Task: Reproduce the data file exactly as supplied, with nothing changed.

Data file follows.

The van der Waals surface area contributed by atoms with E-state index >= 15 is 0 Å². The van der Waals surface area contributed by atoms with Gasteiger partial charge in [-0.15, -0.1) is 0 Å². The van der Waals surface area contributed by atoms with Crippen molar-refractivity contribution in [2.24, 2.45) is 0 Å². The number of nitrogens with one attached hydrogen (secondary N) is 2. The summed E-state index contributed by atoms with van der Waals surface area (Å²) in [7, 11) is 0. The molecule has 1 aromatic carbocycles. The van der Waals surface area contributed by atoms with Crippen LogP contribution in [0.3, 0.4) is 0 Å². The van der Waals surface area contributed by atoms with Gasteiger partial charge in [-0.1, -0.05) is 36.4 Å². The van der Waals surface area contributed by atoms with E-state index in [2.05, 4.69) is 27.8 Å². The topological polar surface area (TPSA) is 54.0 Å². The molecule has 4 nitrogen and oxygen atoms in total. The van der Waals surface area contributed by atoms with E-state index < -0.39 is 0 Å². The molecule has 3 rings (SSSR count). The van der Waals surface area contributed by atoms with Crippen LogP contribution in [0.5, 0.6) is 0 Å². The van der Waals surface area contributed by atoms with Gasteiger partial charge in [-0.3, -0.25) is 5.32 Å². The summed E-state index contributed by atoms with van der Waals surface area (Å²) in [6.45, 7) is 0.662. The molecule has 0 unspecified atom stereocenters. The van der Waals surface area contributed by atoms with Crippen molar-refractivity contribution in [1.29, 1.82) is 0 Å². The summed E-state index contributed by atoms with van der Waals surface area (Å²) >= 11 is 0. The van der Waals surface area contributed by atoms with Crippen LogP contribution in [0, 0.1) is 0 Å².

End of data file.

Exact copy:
The van der Waals surface area contributed by atoms with E-state index >= 15 is 0 Å². The van der Waals surface area contributed by atoms with Gasteiger partial charge in [-0.15, -0.1) is 0 Å². The van der Waals surface area contributed by atoms with Crippen molar-refractivity contribution in [2.24, 2.45) is 0 Å². The number of nitrogens with one attached hydrogen (secondary N) is 2. The summed E-state index contributed by atoms with van der Waals surface area (Å²) in [7, 11) is 0. The molecule has 1 aromatic carbocycles. The van der Waals surface area contributed by atoms with Crippen LogP contribution in [0.3, 0.4) is 0 Å². The van der Waals surface area contributed by atoms with Gasteiger partial charge in [-0.1, -0.05) is 36.4 Å². The van der Waals surface area contributed by atoms with E-state index in [2.05, 4.69) is 27.8 Å². The topological polar surface area (TPSA) is 54.0 Å². The molecule has 4 nitrogen and oxygen atoms in total. The van der Waals surface area contributed by atoms with E-state index < -0.39 is 0 Å². The molecule has 3 rings (SSSR count). The van der Waals surface area contributed by atoms with Crippen LogP contribution in [0.5, 0.6) is 0 Å². The van der Waals surface area contributed by atoms with Gasteiger partial charge in [-0.3, -0.25) is 5.32 Å². The summed E-state index contributed by atoms with van der Waals surface area (Å²) in [6.45, 7) is 0.662. The molecule has 0 unspecified atom stereocenters. The van der Waals surface area contributed by atoms with Crippen molar-refractivity contribution in [1.29, 1.82) is 0 Å². The summed E-state index contributed by atoms with van der Waals surface area (Å²) >= 11 is 0. The van der Waals surface area contributed by atoms with Crippen LogP contribution in [0, 0.1) is 0 Å².